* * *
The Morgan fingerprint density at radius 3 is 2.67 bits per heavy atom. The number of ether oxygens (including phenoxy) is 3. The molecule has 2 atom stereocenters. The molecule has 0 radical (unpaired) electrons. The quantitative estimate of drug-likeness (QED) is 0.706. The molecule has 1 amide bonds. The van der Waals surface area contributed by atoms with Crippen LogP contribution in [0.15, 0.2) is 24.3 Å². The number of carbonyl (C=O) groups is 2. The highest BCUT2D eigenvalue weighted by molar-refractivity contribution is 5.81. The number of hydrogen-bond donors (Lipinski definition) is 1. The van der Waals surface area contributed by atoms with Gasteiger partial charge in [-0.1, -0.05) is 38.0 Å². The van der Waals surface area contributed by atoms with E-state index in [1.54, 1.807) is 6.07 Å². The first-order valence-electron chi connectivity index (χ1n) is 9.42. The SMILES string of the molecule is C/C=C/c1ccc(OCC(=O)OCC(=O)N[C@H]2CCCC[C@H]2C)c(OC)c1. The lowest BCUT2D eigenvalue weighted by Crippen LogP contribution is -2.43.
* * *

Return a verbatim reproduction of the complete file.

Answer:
The Morgan fingerprint density at radius 3 is 2.67 bits per heavy atom. The number of ether oxygens (including phenoxy) is 3. The molecule has 2 atom stereocenters. The molecule has 0 radical (unpaired) electrons. The quantitative estimate of drug-likeness (QED) is 0.706. The molecule has 1 amide bonds. The van der Waals surface area contributed by atoms with Crippen LogP contribution in [0.15, 0.2) is 24.3 Å². The number of carbonyl (C=O) groups is 2. The highest BCUT2D eigenvalue weighted by molar-refractivity contribution is 5.81. The number of hydrogen-bond donors (Lipinski definition) is 1. The van der Waals surface area contributed by atoms with Gasteiger partial charge in [-0.1, -0.05) is 38.0 Å². The van der Waals surface area contributed by atoms with E-state index in [1.54, 1.807) is 6.07 Å². The first-order valence-electron chi connectivity index (χ1n) is 9.42. The SMILES string of the molecule is C/C=C/c1ccc(OCC(=O)OCC(=O)N[C@H]2CCCC[C@H]2C)c(OC)c1. The lowest BCUT2D eigenvalue weighted by Crippen LogP contribution is -2.43.